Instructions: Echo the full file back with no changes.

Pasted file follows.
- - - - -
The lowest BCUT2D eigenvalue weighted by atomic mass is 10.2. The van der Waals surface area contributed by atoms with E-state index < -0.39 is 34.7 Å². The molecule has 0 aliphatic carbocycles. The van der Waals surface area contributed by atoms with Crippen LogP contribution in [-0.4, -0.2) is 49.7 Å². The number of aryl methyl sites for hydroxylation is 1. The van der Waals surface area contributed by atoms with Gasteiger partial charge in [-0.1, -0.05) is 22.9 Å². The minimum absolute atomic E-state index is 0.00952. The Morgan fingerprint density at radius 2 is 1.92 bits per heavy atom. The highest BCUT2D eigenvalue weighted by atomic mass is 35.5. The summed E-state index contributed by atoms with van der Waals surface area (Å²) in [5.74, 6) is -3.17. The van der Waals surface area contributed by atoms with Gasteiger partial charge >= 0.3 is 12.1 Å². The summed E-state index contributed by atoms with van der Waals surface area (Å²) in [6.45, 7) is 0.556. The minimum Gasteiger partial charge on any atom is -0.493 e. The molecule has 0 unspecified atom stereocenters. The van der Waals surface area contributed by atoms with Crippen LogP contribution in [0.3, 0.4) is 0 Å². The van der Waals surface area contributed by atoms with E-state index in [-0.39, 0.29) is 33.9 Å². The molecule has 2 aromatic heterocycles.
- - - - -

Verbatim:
The lowest BCUT2D eigenvalue weighted by atomic mass is 10.2. The van der Waals surface area contributed by atoms with E-state index < -0.39 is 34.7 Å². The molecule has 0 aliphatic carbocycles. The van der Waals surface area contributed by atoms with Crippen LogP contribution in [-0.4, -0.2) is 49.7 Å². The number of aryl methyl sites for hydroxylation is 1. The van der Waals surface area contributed by atoms with Gasteiger partial charge in [-0.1, -0.05) is 22.9 Å². The minimum absolute atomic E-state index is 0.00952. The Morgan fingerprint density at radius 2 is 1.92 bits per heavy atom. The highest BCUT2D eigenvalue weighted by atomic mass is 35.5. The summed E-state index contributed by atoms with van der Waals surface area (Å²) in [5.74, 6) is -3.17. The van der Waals surface area contributed by atoms with Gasteiger partial charge >= 0.3 is 12.1 Å². The summed E-state index contributed by atoms with van der Waals surface area (Å²) in [6.45, 7) is 0.556. The minimum Gasteiger partial charge on any atom is -0.493 e. The molecule has 0 unspecified atom stereocenters. The van der Waals surface area contributed by atoms with Crippen LogP contribution in [0.3, 0.4) is 0 Å². The van der Waals surface area contributed by atoms with E-state index in [-0.39, 0.29) is 33.9 Å². The molecule has 2 aromatic heterocycles.